• Singing: “You used to call me on my cellphone late night
  • when you need my love.”
  • “And I was just like, did you write this?
  • And she was like, no, it’s ‘Hotline Bling.’
  • I was like, oh, wow.
  • When you sing it, it feels like you wrote it, to me.”
  • “Where do you normally write and record?”
  • “We’ve written and recorded, like, 90 percent of everything
  • we’ve ever made in my bedroom in my parents’ house.
  • It’s really small, but it’s really cozy.
  • Billie will sit on my bed.
  • And I have, like, a lot of big Murakami pillows on my bed.
  • She gets inspired.
  • Like, we’ll track something.
  • And I’ll sit, and I’ll work on production.
  • Then we’ll work on lyrics together.
  • I have a piano in there.
  • We tend to work pretty long days.
  • Mom will just, like, bring in food,
  • because we’ll just keep going.”
  • “Since he moved out, he’s lost, like, 15 pounds.”
  • “Because you don’t bring snacks?”
  • “He doesn’t eat enough.”
  • “He doesn’t know how to cook.”
  • “What was it like for you and your husband
  • when your kids first started making music together?”
  • “I mean, Billie was already singing all the time.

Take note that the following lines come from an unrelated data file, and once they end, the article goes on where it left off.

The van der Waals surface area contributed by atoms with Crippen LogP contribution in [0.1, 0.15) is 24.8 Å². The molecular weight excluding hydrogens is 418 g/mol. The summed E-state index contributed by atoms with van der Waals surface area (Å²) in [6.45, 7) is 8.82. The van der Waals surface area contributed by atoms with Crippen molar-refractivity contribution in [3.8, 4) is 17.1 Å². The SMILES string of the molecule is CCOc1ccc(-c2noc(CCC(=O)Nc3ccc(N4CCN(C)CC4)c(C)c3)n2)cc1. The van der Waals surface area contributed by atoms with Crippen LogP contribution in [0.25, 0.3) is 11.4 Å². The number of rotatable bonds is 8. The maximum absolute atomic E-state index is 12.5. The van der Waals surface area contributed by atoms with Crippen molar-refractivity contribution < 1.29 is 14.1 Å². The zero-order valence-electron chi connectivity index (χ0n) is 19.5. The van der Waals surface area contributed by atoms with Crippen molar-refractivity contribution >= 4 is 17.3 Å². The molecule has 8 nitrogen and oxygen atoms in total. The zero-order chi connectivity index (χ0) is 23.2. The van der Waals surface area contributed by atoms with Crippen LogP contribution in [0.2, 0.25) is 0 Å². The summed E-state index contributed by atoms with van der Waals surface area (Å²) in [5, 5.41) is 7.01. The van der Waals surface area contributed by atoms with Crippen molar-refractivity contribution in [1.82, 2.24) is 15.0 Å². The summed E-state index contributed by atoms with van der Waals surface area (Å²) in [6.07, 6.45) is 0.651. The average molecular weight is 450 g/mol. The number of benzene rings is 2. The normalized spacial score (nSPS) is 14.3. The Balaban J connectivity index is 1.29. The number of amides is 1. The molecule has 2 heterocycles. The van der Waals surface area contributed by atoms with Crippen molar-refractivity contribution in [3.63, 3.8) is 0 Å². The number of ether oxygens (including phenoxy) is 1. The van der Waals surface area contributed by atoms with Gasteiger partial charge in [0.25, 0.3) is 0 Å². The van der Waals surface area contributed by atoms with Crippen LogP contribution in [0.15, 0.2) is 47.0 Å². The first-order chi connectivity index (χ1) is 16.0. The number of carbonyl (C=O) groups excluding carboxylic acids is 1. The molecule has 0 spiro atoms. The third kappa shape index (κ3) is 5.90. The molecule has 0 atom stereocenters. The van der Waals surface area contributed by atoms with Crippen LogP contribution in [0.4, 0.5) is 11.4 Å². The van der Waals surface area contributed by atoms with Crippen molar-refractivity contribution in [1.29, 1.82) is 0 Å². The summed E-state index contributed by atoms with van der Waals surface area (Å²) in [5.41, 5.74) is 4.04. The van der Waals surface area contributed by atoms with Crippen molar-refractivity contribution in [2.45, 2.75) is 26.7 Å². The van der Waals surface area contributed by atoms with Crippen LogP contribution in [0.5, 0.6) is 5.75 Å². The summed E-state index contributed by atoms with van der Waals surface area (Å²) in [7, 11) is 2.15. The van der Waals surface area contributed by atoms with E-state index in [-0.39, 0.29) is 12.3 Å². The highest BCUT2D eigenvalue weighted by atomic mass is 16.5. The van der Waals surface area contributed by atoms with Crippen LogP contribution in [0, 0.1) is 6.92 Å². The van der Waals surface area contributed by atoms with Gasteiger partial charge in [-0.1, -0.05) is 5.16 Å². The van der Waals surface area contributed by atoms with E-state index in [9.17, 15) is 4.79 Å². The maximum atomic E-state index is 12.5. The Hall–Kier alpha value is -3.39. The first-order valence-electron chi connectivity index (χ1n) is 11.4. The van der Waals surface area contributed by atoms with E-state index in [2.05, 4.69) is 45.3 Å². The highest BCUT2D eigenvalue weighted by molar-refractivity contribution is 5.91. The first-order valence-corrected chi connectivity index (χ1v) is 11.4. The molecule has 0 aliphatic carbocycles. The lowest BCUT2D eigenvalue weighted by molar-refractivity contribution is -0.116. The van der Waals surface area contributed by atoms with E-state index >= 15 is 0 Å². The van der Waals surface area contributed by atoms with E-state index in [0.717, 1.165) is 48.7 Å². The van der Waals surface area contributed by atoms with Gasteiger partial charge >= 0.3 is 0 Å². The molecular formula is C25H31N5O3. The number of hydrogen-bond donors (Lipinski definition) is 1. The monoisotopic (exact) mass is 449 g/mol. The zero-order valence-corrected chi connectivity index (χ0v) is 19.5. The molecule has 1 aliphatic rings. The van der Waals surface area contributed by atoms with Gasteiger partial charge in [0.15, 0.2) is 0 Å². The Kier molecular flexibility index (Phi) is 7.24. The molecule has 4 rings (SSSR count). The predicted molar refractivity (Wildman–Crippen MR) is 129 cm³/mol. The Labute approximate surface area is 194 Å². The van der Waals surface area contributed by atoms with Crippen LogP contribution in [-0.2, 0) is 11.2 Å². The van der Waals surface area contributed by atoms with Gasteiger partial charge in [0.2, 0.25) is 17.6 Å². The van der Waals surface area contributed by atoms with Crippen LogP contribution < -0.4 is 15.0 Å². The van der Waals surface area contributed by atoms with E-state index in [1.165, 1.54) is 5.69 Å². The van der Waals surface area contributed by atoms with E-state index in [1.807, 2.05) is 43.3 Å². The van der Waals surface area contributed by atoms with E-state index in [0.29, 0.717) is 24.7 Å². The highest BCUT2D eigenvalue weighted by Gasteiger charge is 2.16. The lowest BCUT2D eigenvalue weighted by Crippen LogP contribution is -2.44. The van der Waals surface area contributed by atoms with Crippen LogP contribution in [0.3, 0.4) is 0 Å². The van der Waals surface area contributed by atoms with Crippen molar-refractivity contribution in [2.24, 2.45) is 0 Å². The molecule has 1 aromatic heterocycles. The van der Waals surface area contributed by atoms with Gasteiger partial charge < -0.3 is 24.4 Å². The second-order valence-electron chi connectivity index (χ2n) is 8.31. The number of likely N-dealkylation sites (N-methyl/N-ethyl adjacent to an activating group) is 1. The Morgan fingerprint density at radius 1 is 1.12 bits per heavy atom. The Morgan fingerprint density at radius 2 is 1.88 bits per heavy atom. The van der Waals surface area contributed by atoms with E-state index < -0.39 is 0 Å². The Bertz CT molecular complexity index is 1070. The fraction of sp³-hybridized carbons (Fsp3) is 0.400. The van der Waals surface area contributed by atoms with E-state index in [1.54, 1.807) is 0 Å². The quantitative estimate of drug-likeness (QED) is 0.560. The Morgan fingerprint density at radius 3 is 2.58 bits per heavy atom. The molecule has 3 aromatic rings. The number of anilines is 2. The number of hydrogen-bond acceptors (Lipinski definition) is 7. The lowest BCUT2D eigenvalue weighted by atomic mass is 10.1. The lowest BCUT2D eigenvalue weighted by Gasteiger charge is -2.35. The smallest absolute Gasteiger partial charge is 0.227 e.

• And she had this beautiful voice.”
  • Singing: “I don’t want to live in a world without you.”
  • “And, like, every year she’d sing in the home school
  • talent show.”
  • Singing: “And I should know.”
  • “Finneas had a band.
  • And it was very all-consuming.”
  • [Singing]
  • And so, you know,
  • it just was kind of this perfectly natural thing
  • when Finneas suddenly was, like,
  • hey, let me record you doing this song.”
  • “Ready?”
  • “Yeah.
  • Are you?”
  • “Maybe.”
  • “We knew they were amazing.
  • But nobody in their wildest dreams
  • thought anyone would hear it except, you know,
  • 20 friends.”
  • [Cheering]
  • [All singing]
  • [Cheering]
  • “All right, so you have the, like, sort
  • of nursery rhyme hook melody.
  • And you had some verses.
  • When did you first start incorporating
  • the spooky noises?”
  • “I was in the dentist’s chair.
  • And they were shaving off my Invisalign attachments.
  • And it was this loud, like, [drill sound] [bleep]. And I
  • thought it was so dope.
  • And I pull out my phone immediately
  • and pressed record.”
  • [Drilling]
  • “O.K. Rinse out and let’s take a peek.”
  • “I found it very horrible to listen to.
  • But it worked great in the song.”
  • Singing: “Calling security.
  • Keeping my head held down.”
  • “As soon as there was a line about stepping on glass,
  • I wanted to hear someone stepping on glass.
  • And as soon as there was a line about a staple,
  • I was, like, smacking a staple gun.”
  • Singing: “Step on the glass.
  • Staple your tongue.”
  • “There is also one called nightmare horse.”
  • [Sound effect playing]
  • “Another one I like is Easy Bake Oven.”
  • “Yeah.
  • Singing: “Bury a friend.”
  • That [bleep] yeah, it’s
  • literally an Easy Bake Oven.”
  • “And then I processed a ton of her going, like, ah!
  • And then it ends up sounding like —